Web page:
Hands-on review: Philips Hue
Who'd have thought the humble light bulb could've got so smart? The boffins at Philips must've had their thinking caps on when they created the Hue lighting system, as Hue can do some pretty amazing things.
So what is the big deal with Hue? The Hue recipe is as elegant as it is clever. Philips have taken LED lights (which use a fraction of the energy of a traditional bulb and last thousands of times longer) and added wireless controllability. Each Hue bulb has red, blue and green LED whose brightness levels are adjustable. This means that Hue bulbs can create 16 million colours at varying brightness levels. Adjustments are made using an IOS or Android smartphone/tablet.
What's in the box?
The Philips Hue system consists of an expansive ecosystem of different LED controllable lights. The Hue starter pack comes with three Edison screw bulbs. Most homes in NZ use bayonet light sockets, so shopping around for screw to bayonet adaptors is a must. A wireless Zigbee hub also accompanies the bulbs.
The hub connects to a wireless router and is how a Wi-Fi connected smartphone or tablet can control Hue lights. With 16 million colour options to choose from within the app, Philips decided to offer presets. You can pick colours out of photos stored on your phone as well.
Bulbs are controllable in groups or can work independent of each other. The default Hue application can be a bit clunky, but there's dozens of third party apps also available.
Hue bulbs give are about as bright as a 50W incandescent bulb and should in theory last for around 10 years. Hue bulbs connect to each other and then back to the hub, and this helps extend wireless coverage.
Colours aside, Hue bulbs can also revert to normal light-bulb duties. Turn on the lights with at light switch on the wall and Hue bulbs will shine a warm white light at full brightness.
Friends of Hue
As well as smart light bulbs, Philips also has friends of Hue. This consists of the Living Colors Bloom - a small white curvaceous LED lamp that shines a colour wash over part of a wall. It sits on an angle and looks more like a prop out of a 70's sci-fi series than a lamp. It cranks out about 120 Lumens of light, which is about as much as an 8W incandescent bulb. It won't light up an entire room, but can add a hint of colour and create a mood to a room.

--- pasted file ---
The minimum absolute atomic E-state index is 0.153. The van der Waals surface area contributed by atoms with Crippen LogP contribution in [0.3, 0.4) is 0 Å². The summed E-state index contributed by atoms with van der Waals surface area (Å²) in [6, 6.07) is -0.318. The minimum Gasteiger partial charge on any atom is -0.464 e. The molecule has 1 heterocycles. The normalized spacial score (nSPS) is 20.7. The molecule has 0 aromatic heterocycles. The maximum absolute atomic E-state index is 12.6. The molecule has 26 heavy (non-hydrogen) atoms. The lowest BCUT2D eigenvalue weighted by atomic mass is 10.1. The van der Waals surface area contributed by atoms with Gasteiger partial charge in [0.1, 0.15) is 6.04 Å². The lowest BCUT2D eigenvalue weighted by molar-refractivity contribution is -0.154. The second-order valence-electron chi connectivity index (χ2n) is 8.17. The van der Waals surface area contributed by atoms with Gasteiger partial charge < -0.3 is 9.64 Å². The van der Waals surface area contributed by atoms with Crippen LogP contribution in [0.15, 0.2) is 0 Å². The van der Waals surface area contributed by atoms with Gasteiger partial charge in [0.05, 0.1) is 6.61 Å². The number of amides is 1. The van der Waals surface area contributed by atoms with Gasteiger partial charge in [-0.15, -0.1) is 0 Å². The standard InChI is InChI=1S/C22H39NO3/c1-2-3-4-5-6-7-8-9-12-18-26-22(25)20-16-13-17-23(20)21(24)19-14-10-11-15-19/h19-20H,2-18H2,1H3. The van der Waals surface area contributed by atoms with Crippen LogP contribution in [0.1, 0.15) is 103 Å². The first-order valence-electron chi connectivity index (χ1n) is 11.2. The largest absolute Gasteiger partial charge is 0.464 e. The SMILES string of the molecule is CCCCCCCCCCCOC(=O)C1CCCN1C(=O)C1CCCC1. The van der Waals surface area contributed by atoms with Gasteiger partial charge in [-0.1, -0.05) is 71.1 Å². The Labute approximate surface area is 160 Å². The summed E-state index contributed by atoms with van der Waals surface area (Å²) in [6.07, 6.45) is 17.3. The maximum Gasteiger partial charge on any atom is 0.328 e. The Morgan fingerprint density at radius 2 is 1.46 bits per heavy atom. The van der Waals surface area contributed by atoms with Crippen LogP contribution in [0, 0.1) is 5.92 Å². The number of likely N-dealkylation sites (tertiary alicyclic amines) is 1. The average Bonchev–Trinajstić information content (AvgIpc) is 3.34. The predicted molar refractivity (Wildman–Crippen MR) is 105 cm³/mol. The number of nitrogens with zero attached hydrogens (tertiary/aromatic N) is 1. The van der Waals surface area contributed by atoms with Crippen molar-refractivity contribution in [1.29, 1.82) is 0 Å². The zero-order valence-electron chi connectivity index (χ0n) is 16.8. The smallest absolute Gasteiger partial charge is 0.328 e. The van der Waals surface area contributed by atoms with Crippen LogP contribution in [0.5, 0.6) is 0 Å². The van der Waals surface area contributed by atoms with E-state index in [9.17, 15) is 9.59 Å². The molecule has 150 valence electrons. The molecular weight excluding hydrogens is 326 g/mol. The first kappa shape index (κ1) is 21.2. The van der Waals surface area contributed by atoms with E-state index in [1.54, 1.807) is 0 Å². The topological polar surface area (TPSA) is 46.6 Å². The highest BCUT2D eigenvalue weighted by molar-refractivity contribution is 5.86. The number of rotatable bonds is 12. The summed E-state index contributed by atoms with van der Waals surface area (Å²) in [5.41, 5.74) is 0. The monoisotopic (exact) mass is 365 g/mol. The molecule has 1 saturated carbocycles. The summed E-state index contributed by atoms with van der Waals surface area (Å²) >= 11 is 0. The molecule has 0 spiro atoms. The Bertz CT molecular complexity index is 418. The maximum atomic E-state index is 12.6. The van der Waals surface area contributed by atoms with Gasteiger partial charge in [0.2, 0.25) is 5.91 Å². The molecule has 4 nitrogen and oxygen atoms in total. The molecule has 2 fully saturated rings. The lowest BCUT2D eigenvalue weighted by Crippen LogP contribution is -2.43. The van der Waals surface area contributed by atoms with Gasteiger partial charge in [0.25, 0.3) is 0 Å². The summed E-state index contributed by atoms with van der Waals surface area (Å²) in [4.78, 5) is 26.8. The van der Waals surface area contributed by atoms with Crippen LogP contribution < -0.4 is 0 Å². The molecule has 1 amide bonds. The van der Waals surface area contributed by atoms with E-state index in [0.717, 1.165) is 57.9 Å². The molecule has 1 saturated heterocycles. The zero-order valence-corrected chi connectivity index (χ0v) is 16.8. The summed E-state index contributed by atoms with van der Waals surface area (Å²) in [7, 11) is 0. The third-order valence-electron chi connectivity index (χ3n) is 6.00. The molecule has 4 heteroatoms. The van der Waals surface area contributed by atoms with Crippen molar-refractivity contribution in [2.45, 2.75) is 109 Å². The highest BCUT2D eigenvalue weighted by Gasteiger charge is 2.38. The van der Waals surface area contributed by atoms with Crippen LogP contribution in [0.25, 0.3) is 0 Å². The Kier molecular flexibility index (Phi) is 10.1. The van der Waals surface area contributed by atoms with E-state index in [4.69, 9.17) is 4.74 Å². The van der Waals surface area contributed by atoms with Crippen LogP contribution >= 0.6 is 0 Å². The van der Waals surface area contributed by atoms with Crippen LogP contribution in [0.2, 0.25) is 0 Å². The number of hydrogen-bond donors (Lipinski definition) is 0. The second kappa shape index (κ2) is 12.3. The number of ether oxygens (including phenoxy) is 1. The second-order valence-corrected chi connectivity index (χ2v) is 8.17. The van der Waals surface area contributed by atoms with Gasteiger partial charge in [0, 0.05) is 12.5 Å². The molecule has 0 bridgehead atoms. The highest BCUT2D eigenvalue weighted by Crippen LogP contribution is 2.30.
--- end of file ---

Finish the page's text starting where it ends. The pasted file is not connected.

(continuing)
There's also Hue Light Strips. These are bendable adhesive strip of LED lights that you can use to add dramatic accent lighting. Like the Hue they can generate a lots of different colours at varying intensities. Light strips come in 2m, 1.6m, and 1m lengths and you can trim them to size. The strip consists of groups of LEDs every 10cm, after which there's a point where you can chop. The Light Strips also have a 3M adhesive backing so you can stick them in place.
Since Hue has been on the market, Philips has rolled out a pile updates and additions to the Hue system. If that were all, it'd be fine. But there's also a huge amount of support from developers who've embraced the Hue eco-system. They've crafting apps ranging from vaguely amusing through to being insanely useful.
Colourful lights are one thing but it's their added smarts that make Hue really shine. Philips has baked in If This Then That (IFTTT) support. IFTTT is a website that allows users to create rule based recipes that lead to actions based on external inputs. This lets Hue users do some pretty cool stuff.
Subtle IFTTT tricks such as tweaking the white colour temperature from cold on a sunny day, through to warm on an overcast or rainy day were neat. Turning on the lights an hour before sunset, and off at midnight also proved to be pretty handy.
There's also a heap of Hue apps on the IOS and Android app stores. Being able to convert the Hue bulbs into disco lights, synched to music using my phones mic was a lot of fun.
Even cooler still, Philips has teamed up with US sci-fi TV channel as part of the Sharknado 2 movie promotion. Using the app allows Hue lights to will change colour synched with what's happening in the movie. This translates into lighting effects when there's a storm, or vivid red when sharks start snacking. All told, it adds a fun immersive layer to viewing - here's hoping that SkyTV's The Zone picks up on it with the Syfy movies they're airing.
Philips is definitely onto something with Hue. The big question I had in my mind after several weeks of having Hue in the house is this - Could I go back to standard light bulbs? Hue is such an addictive and fun option that the reality is that there's no going back once you've experienced it.
Even though there other players offer wireless controlled RGB LED bulbs, Philips is still light years ahead of the pack. Support for IFTTT and a huge third party application ecosystem make Hue just that much more compelling than anything else on offer.